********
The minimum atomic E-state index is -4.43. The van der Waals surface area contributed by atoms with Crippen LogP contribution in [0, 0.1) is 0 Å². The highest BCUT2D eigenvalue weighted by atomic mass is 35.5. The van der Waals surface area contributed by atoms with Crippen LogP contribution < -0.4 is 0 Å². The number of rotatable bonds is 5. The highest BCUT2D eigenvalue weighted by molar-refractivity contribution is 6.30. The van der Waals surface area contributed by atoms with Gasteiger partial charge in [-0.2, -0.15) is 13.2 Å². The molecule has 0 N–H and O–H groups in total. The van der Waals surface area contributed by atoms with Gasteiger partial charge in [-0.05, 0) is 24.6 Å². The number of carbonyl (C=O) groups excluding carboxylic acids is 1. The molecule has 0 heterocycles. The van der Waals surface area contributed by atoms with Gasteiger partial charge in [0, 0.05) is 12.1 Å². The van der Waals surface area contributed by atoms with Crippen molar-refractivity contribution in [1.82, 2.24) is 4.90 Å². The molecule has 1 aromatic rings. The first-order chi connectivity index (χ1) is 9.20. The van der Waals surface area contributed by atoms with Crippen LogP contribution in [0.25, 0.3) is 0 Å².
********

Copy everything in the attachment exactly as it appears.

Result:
The minimum atomic E-state index is -4.43. The van der Waals surface area contributed by atoms with Crippen LogP contribution in [0, 0.1) is 0 Å². The highest BCUT2D eigenvalue weighted by atomic mass is 35.5. The van der Waals surface area contributed by atoms with Crippen LogP contribution < -0.4 is 0 Å². The number of rotatable bonds is 5. The highest BCUT2D eigenvalue weighted by molar-refractivity contribution is 6.30. The van der Waals surface area contributed by atoms with Gasteiger partial charge in [-0.2, -0.15) is 13.2 Å². The molecule has 0 N–H and O–H groups in total. The van der Waals surface area contributed by atoms with Gasteiger partial charge in [-0.05, 0) is 24.6 Å². The number of carbonyl (C=O) groups excluding carboxylic acids is 1. The molecule has 0 heterocycles. The van der Waals surface area contributed by atoms with Gasteiger partial charge in [0, 0.05) is 12.1 Å². The van der Waals surface area contributed by atoms with Crippen molar-refractivity contribution in [1.82, 2.24) is 4.90 Å². The molecule has 1 aromatic rings. The first-order chi connectivity index (χ1) is 9.20. The van der Waals surface area contributed by atoms with Crippen LogP contribution in [0.25, 0.3) is 0 Å².